The only way it avoids the classic description of a Kangaroo Court is that it is officially convened, from there on it is I would suggest an abuse of position.

      Frankly this abuse of position should be questioned and the conduct of the hearing questioned with substantially more vigour, [from Unions (fat chance) or players Union] apart from anything else having made the game professional it is removing an individuals right to carry out his trade without recourse to ANY defence.

  4. It’s infuriating that they to go to the trouble of arranging and holding a disciplinary committee only to then apply rigid interpretations rather than give due consideration to the specific circumstances of an incident.

    – The pictures clearly show the initial impact was on the upper chest rather than neck. This suggests the panel will not countenance the possibility of the officiating team having made a mistake.
    – Russell was fending with an open palm, not ‘striking’.
    – The incident only occurred due to the French player attempting to tackle way too high, which would have very likely led to him being penalised had Russell not instinctively raising an arm to protect himself. No mitigation for that?

    None of that appears to have been considered, and Russell is given the same ban Peter O’Mahony got for a far more grievous crime! The process and is a joke. I’m all for player safety being protected, but to tar all these incidents with the same rigid brush is wrong.

  5. Think Finn Russell is absolutely correct. Seemed to be more of an accidental fend off than anything else. Rather than punish Russell for an accident the law makers in rugby might want to do something about the ridiculous attempted clearouts that go on, and the tackling beyond the ball.

  6. It may not find favour with some reading this forum, [especially the length] but something has to be done about these Red Cards. A reasonable ‘hand/fend off’ to the upper chest that had no illegal intent with the obvious contributing factor of the [French] tackling player entering the tackle in an upright position effectively pulling Russell down should not be subject to such a draconian punishment: it was only then that the arm moved from upper chest to neck and that contributed to the incident and the Red Card shown to Russell.
    I would also draw attention to comments in other media from journalists, former International players, that criticised the interchange between the TMO and the Referee who they suggested had made up his mind and failed to look at all the alternative angles, or consider the cause and effect of the position of the French player being a contributory factor.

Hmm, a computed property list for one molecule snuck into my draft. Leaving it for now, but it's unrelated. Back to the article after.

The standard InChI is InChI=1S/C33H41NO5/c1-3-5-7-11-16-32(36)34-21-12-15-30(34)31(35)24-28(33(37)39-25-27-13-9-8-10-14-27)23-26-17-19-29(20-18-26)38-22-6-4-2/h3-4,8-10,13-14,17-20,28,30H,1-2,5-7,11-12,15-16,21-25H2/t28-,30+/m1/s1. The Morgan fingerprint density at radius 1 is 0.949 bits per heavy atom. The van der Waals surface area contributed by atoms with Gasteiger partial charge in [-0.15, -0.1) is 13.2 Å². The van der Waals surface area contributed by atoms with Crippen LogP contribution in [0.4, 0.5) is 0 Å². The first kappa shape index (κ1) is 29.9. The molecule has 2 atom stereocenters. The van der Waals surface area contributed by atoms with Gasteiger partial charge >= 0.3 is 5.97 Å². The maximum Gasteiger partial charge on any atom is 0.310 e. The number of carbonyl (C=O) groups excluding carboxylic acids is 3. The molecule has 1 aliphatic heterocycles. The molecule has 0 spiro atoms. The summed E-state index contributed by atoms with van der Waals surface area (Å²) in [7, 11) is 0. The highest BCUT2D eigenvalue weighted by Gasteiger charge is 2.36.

In a recent game Bundi Acki was sent off with a Red Card specifically because he entered a tackle in an upright position and there was a collision of heads, Russell had every right to fend off what was a clumsy tackle. The French player just like the Bundi Acki incident went in to an attempted tackle in an upright position and because of his positioning came off worst as Russell was pulled down onto him and thereby causing the contact point to move up.
    This is becoming a farce, it’s a physical game and it is part and parcel of opting to play a physical game. World Rugby have introduced a Law that flies in the face of common sense when it comes to intent as opposed to unintentional contact and in all fairness should receive a lesser penalty and certainly not another 3 weeks or more if you dare to contest the Kangaroo Court. Why bother with a hearing? Why not just say Red Card plus 3 weeks? Why not? Because they attempt to make it appear that the system is a reasonable one and it clearly isn’t, stand your ground like Fagerson and get an extra week on the naughty step: ludicrous.
    It seems to me that World rugby are desperate to show unrealistic interpretations for supposed ‘player safety’ because they are petrified of Class or Group litigation. Perhaps the answer to avoid World Rugby altering the Laws and reducing the game to touch rugby is for a mandatory form at all levels of the game that says ‘ I know Rugby is a physical activity and with it carries the risk of injury, accidental or otherwise’.
    As for sustaining injury, the French player made the usual ‘Oscar’ nomination by clutching his throat as if Garotted and then continued to participate in the game as if nothing had happened, a bit like Wyn Jones.
    Another Referee/Doctor anomaly I would suggest was the right-winger Penaud who it would seem had a significant blow to the head judging from the amount of blood streaming from his nose but was not required to leave the field for an HIA, never mind the amount of blood, consistency is as usual a matter of debate, but not it seems within World Rugby and their officials.

    • Difference was James Lang got up and played on. Don’t want to see players feign to be more hurt than they are but sadly the rewards of doing so are growing and the penalty for not drawing attention to an incident is that it doesn’t get looked at.

    • Would a red card be enough for eye gouging then? That’s one of dozens of examples of when a red card is not enough.

      • Obviously something like eye-gouging should be punished with a ban, but an act likes Finn’s (which at worst could be called mistimed and unfortunate with mitigating factors present) really shouldn’t.

      • You interpreted my rhetorical question as saying why is a red card not enough for every single offence that could happen during a game, that is the stupid part. The comment was clearly referencing the fact that not every offence should merit a multiple game ban on top of the red card.
        From the upvote to downvote ratio most people seemed to understand and agree with this, so i can only assume you either 1. did not understand the question or 2. Decided to make a very generalised comment for the point of argument for arguments sake, i suspect the latter.

      • I think you should take another look at the downvoting on our comments and also give up on the mind reading which clearly isn’t one of your strong points.

        You asked a question and I answered it. It’s that simple.